And all of this follows through the rest of the song, and although I’m fascinated by it, I know that, in terms of writing a story to “Divine Step,” these linguistic tricks are harder to sustain in 1) a longer work of prose (without becoming too poetic), and 2) to really capture the resonance of the song itself. It’s just harder, if not impossible, to work out. I can use a few turns of phrase, to draw a line from song to story, so it will largely be between me and myself. I know this is a niche thing I’m doing.

So, why “Divine Step,” then? Two reasons: First, it’s the moment of death. The entire song is basically a six-and-a-half minute cliffhanger. And you’re left hanging. You will find out if your heaven is colored black and you will find out if your suffering will find an end…but not here, not anywhere in this song (the tunnel footage in this video is obviously a draw on the well-established tunnel-and-bright-light metaphor for the near-death experience or the straight-up afterlife, but as you are about to emerge, it simply goes bright and you have no idea what’s on the other end). I like the open-mindedness of it (death is the classic, eternal cliffhanger), but also that, ultimately, it is literally a six-and-a-half minute song about a moment in time, perhaps only a second or two, between life/what you know, and death/what you don’t know (and thus fear).

What takes place in that instant? What is the thought? Is there one? And as the song goes, what is sin? And who is God?

Second, the musical structure of the song. I didn’t think too much about the structure of Carcass’s “Heartwork” for Dark Foul Light. There was a lot to work with linguistically so that’s where I gravitated. Though I’m (obviously — I am a huge nerd) taken with the lyrical content here, though for different reasons, the real draw here is how the song unfolds musically.

I am not a musician, so time signatures are like math to me — I’m not going to sit here and discuss it without my lawyer (that’s how bad my math is). But, obviously — being the Rush fans Vetterli and Broder were, there’s some wacky stuff going on here (it’s Coroner, this is not unusual). Odd signatures aside, I’m drawn to the varying speeds throughout — galloping and fast, like stream of consciousness, then circular, and then it slows and becomes dreamlike, only to gear back up to another gallop, and so on…

That’s attractive to a writer. How to use language, story, sentence structure and length (paragraphs as well) to impart the sensation of fast or slow, straight or curved. Well, I imagine it’s a lot like the way you do with with music, only the instruments are different. So, that’s my challenge here and why this song out of so (so) many brilliant Coroner songs to choose from. This is a band I’ll likely return to in the future for story mining — they’re just so, so good.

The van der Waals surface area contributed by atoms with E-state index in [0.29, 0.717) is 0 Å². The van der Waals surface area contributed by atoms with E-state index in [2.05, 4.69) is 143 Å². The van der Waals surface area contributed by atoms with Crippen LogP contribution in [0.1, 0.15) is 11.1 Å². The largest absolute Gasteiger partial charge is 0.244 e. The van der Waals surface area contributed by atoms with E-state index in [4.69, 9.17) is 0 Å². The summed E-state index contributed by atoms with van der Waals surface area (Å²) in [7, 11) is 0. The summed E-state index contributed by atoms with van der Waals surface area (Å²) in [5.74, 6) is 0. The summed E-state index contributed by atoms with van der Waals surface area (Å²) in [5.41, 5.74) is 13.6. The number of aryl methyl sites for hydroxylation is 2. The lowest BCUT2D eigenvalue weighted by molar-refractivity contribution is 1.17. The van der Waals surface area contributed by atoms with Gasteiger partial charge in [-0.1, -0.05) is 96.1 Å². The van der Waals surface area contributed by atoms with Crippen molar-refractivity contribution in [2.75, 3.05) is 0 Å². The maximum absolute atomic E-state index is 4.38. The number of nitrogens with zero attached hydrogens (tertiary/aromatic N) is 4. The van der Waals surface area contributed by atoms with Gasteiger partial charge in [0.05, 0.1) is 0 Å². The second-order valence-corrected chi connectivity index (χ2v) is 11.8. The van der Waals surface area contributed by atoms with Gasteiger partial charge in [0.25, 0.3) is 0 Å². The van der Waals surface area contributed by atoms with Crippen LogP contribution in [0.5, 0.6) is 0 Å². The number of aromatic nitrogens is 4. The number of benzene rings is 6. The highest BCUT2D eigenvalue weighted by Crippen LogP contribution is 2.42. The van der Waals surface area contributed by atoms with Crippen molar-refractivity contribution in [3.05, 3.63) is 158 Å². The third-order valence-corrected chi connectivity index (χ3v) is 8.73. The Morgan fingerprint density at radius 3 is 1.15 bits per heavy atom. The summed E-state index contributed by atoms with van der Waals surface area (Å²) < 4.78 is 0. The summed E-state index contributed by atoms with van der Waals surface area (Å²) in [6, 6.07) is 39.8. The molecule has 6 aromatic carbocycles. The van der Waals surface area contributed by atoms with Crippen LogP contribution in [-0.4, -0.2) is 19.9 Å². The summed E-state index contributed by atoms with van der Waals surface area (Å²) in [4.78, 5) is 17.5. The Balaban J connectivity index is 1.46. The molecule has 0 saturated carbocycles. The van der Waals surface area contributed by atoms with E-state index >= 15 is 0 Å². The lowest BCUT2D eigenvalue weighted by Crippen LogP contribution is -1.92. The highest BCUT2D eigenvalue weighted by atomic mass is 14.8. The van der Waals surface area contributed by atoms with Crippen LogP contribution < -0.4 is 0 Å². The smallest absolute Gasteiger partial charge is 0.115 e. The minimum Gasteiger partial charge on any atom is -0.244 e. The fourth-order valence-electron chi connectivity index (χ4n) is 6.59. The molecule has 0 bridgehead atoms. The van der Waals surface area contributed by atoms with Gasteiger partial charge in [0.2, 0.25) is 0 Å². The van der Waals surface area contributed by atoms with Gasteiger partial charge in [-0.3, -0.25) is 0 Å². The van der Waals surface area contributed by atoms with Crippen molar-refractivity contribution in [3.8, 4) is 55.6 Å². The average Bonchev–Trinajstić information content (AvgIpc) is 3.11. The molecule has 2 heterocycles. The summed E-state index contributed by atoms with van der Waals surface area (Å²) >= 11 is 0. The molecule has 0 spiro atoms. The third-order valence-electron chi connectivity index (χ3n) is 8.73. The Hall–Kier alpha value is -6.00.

To finish up here, I’ll say this about Coroner — I don’t care when the new album comes out, as long as it eventually does. And I am entirely open to the band’s new sound/content/incarnation, because they have always been underrated. They’d been gone for so long, and they were such a tremendous band, frankly, that the world gets anything new from Coroner, at this point — we’re just lucky, and we should be open to whatever it is they want to give us at this stage in their trajectory. And the fact is, as far as I’m concerned, if it doesn’t push all of my buttons (because we all have our own subjective pleasure buttons — I hope they name the album that: Subjective Pleasure Buttons. Coroner, that’s free for you to use), I doubt my enthusiasm could be dampened. I just love that they’re back, they exist as an entity, and as individuals, they’ve decided to take this on, move forward, and see what happens.

I look forward to mining the new album, whenever it comes out, for story fixin’s.

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Continuing from last week…so, how did I come up with the story itself, what with the song being pretty vague? I always start with place and setting. Carcass is from Liverpool, so there we are. We’re in Liverpool. I have been to the UK numerous times, but I have never been to Liverpool. My closest connection to Liverpool is my third-great-grandfather , from Holyhead, Wales, having left from Liverpool to get to Canada. That’s it.

Follow my thinking here: Liverpool’s industrial history reminded me of Pittsburgh’s (where I live), and when I think Pittsburgh & painting, no, I do not think Andy Warhol, though I know you probably do. No, I think of the murals of Maksimilijan “Maxo” Vanka in St. Nicholas Catholic church in Millvale.